Driving from our home to Uffington, inspired by a blue sky and winter sun, we had every intention of a walk up the White Horse Hill of Neolithic fort fame. However we got sidetracked by noticing for the first time, despite our many trips down this road, a rather splendid looking church in perfect cruciform style hidden in the trees of Uffington Village. So, a slight detour, and then the discovery of another piece of English heritage by accident.
St Mary’s Church, Uffington, is known as The Cathedral of the Vale (Of the white horse) because of its size and standard of design and workmanship which means it was probably built by a wealthy patron. In fact a church was built here in 1105 on land owned by the Abbey of Abingdon, probably as an outpost of the Abbey. What we see today however dates back to 1250, with repairs and improvements made in 1674, 1740 and 1814.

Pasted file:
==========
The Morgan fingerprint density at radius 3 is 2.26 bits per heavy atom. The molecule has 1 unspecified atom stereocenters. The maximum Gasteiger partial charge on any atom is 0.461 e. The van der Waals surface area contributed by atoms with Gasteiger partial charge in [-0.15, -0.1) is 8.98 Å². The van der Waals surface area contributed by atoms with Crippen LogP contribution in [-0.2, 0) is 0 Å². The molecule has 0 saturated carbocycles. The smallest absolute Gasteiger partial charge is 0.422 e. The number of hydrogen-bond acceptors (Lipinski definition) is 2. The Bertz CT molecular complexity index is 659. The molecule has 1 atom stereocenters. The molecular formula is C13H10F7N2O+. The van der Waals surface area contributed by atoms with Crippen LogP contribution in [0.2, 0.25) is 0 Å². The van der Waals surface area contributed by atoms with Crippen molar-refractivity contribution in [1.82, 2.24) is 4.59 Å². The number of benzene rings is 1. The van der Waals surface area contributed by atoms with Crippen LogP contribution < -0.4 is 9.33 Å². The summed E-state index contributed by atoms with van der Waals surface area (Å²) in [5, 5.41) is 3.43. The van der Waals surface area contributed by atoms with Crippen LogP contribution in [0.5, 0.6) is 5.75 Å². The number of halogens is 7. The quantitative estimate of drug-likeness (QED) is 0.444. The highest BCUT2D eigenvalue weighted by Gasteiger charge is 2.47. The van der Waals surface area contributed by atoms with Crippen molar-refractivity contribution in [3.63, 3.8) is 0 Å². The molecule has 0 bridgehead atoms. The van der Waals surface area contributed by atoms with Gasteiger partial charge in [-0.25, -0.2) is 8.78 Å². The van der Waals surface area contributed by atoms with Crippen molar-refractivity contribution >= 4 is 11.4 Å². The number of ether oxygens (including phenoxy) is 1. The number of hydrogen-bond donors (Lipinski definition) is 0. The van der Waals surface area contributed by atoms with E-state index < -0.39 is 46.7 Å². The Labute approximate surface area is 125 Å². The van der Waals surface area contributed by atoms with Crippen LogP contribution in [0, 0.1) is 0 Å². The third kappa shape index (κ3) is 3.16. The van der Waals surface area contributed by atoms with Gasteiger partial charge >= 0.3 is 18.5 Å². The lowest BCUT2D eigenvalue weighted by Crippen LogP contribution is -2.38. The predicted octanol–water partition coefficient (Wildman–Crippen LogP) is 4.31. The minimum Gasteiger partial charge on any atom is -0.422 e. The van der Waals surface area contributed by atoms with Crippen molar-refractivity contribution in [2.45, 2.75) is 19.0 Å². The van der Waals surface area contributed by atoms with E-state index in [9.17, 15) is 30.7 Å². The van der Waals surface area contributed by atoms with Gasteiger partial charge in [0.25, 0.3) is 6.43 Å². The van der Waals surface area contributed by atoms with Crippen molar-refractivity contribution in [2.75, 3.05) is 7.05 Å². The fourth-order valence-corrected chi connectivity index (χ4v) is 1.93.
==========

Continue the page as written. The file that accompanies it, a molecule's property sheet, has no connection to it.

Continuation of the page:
The design and size of the chancel clearly show that the church was built when the country was Roman Catholic, and there are two nice features internally, the workings of the old clock built in 1701, and a Jacobean tomb of John Saunders dated 1599.